Launch Day For MySpace TV
Unlike Google's YouTube, however, MySpace TV will focus on longer-form and professionally produced content, which advertisers far prefer to unedited consumer-generated content bits.
Not exactly coming from left field, MySpace already ranks as the number two video site, following YouTube by a mere 8 million monthly viewers. (MySpace Video drew 50.2 million U.S. viewers in April, compared to YouTube's 57.9 million, according to comScore.) And any initiative untaken by MySpace will be aided by the 110 million visitors the social network attracts every month.
The move--first reported this week by The New York Times--is consistent with previous efforts by MySpace to keep its users on its own properties for as long as possible.
In that vein, MySpace recently acquired Photobucket, the hugely popular one-stop shop for uploading digital pictures and videos, along with Flektor, a provider of Web-based tools for editing photos and videos.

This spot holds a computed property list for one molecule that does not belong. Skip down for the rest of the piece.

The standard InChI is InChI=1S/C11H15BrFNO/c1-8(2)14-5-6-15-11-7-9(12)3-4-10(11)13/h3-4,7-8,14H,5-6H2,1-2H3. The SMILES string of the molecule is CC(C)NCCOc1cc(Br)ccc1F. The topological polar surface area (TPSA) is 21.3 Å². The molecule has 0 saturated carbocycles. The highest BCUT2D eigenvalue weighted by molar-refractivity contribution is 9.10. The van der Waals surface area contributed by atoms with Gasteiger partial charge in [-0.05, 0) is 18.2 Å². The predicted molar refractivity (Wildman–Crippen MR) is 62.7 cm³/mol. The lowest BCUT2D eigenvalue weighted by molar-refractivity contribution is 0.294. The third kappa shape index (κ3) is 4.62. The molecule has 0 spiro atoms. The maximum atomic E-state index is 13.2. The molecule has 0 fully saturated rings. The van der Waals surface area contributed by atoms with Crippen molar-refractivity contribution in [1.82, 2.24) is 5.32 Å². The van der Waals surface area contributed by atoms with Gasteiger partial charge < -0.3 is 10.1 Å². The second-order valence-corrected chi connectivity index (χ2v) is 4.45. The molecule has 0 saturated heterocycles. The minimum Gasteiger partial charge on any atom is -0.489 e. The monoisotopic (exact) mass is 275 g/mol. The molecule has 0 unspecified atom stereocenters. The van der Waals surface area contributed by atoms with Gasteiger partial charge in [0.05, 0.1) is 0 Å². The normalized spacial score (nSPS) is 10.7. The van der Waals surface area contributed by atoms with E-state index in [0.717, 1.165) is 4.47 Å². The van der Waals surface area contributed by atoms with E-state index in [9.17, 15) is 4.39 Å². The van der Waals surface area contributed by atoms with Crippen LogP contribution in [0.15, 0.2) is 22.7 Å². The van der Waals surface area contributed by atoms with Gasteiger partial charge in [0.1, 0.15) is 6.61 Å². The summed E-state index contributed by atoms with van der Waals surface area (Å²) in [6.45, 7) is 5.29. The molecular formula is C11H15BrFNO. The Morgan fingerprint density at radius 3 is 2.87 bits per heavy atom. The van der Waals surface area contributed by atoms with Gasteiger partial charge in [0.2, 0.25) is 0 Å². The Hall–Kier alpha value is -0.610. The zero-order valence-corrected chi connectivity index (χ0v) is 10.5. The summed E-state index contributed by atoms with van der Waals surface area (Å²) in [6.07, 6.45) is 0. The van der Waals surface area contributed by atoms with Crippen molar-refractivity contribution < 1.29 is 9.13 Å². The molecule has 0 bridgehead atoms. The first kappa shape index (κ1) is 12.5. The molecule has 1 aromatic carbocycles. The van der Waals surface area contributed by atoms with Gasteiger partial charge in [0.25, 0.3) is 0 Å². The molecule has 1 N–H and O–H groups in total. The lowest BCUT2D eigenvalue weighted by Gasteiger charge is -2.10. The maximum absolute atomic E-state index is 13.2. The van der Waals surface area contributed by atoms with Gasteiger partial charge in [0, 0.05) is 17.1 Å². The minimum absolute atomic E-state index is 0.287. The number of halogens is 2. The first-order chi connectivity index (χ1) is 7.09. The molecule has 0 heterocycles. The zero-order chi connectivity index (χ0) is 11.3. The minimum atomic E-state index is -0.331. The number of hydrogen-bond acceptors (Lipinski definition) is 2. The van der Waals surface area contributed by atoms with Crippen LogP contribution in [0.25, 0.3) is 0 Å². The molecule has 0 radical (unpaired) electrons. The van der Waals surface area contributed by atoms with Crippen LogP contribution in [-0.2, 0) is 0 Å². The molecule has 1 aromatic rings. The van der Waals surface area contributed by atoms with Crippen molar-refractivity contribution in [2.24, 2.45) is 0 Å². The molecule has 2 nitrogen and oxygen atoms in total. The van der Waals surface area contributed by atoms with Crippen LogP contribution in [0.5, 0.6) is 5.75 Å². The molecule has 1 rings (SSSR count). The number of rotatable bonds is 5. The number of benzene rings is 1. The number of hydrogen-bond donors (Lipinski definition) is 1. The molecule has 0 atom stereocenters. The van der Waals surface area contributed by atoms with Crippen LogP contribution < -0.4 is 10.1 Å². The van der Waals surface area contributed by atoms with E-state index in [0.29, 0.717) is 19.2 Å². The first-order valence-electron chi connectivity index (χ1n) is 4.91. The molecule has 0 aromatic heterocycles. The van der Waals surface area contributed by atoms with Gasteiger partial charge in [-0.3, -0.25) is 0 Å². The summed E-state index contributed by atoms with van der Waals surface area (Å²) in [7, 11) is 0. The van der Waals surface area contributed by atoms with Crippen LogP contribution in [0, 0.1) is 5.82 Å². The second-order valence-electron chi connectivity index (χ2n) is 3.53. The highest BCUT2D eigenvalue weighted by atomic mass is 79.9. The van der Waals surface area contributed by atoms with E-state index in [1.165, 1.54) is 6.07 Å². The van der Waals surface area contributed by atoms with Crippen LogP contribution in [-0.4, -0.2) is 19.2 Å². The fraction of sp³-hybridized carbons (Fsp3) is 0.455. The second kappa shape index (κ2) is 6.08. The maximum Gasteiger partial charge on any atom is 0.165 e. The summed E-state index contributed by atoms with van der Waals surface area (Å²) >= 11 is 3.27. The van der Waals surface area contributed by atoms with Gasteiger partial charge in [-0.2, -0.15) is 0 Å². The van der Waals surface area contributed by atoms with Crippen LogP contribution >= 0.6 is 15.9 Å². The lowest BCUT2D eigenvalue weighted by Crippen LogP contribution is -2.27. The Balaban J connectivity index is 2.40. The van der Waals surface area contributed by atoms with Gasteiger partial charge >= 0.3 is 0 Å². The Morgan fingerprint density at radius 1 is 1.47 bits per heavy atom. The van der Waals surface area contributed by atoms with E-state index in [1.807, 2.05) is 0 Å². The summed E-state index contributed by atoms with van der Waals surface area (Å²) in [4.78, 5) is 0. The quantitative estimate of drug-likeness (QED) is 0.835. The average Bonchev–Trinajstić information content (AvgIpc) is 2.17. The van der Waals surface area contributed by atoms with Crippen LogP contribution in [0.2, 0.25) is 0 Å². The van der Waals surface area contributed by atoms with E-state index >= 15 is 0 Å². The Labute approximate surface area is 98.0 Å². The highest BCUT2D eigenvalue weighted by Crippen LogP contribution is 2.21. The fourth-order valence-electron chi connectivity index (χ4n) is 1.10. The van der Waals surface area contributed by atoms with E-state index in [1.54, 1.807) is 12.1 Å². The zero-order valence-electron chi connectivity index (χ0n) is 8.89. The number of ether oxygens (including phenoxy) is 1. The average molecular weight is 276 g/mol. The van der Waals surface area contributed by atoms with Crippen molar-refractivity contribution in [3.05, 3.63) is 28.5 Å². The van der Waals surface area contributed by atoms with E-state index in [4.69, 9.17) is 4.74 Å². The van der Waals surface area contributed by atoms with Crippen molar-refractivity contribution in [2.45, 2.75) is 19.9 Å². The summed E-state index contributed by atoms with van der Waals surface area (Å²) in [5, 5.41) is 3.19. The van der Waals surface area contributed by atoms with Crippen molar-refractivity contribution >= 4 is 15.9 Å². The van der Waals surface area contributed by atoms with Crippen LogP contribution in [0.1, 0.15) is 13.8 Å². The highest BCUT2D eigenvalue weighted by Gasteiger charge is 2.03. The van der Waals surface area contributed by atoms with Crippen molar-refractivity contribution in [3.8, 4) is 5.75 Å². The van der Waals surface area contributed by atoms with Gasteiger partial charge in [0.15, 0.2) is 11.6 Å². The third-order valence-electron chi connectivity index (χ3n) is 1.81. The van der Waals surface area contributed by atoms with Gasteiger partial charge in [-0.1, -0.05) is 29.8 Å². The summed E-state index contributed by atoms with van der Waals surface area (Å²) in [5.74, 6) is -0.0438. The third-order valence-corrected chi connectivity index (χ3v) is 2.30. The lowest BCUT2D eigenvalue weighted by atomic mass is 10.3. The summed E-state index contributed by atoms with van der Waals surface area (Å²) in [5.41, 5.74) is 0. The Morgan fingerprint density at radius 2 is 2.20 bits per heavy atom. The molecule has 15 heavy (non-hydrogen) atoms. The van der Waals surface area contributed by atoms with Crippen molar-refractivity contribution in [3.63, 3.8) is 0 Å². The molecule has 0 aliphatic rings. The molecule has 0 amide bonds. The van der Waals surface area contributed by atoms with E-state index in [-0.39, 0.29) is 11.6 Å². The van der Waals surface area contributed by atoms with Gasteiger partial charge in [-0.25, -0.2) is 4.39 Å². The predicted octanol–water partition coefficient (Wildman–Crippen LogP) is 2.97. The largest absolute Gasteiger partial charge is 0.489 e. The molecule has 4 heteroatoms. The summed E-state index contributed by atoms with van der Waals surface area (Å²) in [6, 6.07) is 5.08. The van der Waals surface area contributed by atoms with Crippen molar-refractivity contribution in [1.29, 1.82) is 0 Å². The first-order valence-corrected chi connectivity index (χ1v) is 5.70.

MySpace member pages will now link to a separate MySpace TV channel, which will display videos uploaded by users. And in true MySpace fashion, MySpace TV users will get to design their video pages in any way they like.
Ramping up its professionally produced content offerings, MySpace recently became the exclusive carrier of Sony's "Minisodes," a concentrated version of classic TV shows sponsored by Honda.
Later this year, MySpace plans to launch an online video editing service as an alternative to YouTube's Remixer suit of tools.